Fashionable Management

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Store front in Bruges, Belgium, during a sale.

360-Degree Feedback.
Lean Management.
Management by Wandering Around.
Organizational Learning.
 Reengineering.
Six Sigma.
Total Quality Management.

One business best seller after another touts a new management philosophy, urging executives to stay current by implementing a new, sure-fire method for company success.  Many of the ideas gradually trickle their way into the library literature, conferences, and our own organizations. Why do these new ideas come into vogue? How are they implemented? And, does it hurt organizations to jump on one new management idea bandwagon after another?

A recent article, “Are Management Fashions Dangerous for Organizations?” by Gerald Lang & Marc Ohana in International Journal of Business and Management, answers those questions with an academic, approachable, and interesting read about the regular cycle of management fashions. The article considers how moving a company through one management fashion after another could harm a company but, in fact, is more likely to produce incremental improvements over time.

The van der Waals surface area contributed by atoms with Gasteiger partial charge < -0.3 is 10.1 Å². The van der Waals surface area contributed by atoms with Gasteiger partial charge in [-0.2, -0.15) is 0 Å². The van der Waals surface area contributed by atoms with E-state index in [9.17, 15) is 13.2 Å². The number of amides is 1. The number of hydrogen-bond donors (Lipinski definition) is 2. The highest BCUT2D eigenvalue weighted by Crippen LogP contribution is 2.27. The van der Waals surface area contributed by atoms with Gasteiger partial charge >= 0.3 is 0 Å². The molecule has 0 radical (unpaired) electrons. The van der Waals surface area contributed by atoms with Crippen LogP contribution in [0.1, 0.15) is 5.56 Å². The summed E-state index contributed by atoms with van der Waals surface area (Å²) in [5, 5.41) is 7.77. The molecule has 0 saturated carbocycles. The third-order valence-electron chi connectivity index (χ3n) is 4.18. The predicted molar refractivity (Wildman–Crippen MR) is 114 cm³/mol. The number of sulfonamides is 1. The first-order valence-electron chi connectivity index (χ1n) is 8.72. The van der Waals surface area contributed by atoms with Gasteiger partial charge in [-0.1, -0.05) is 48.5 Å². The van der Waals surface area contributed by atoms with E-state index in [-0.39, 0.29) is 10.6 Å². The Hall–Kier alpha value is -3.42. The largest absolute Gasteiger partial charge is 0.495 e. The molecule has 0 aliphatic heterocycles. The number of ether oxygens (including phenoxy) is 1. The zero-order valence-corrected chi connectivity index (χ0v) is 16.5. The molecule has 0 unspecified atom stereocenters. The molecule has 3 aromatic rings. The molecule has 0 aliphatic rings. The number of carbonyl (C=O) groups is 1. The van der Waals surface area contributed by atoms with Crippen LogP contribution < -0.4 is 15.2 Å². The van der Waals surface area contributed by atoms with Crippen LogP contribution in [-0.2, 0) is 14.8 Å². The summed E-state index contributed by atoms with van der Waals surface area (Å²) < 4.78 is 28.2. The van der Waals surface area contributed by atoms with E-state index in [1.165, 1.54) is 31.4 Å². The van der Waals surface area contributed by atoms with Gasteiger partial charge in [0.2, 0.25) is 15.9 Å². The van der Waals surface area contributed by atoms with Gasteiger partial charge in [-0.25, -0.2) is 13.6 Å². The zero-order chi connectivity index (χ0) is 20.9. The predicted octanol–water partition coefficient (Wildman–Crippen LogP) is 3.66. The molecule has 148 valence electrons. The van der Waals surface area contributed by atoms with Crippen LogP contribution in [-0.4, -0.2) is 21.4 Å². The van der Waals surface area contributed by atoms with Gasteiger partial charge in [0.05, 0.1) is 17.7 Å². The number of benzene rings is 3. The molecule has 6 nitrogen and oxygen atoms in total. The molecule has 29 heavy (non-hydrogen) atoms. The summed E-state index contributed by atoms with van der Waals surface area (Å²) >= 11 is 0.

Intriguing points made by Lang and Ohana include:

  • Leaders can use fashions to change an organization—by presenting a new idea to move toward rather than criticizing old ideas
  • Even as one idea gives way to the next one, each fashion is not completely abandoned. Ideas that worked particularly well for the company tends to stay in place, and new ideas that contradict those winning ideas are not adopted.
  • Fashions tend to be general rather than specific to maximize popularity. Each company modifies the fashion to fit their own needs.
  • A company might only adopt the rhetoric of the trend rather than the organizational change itself.

If you are sighing over yet another management fad making the rounds at your library–or are at the top and considering introduce something new at your library–read this article for an objective and reasoned view of why the fads might not be so bad after all.

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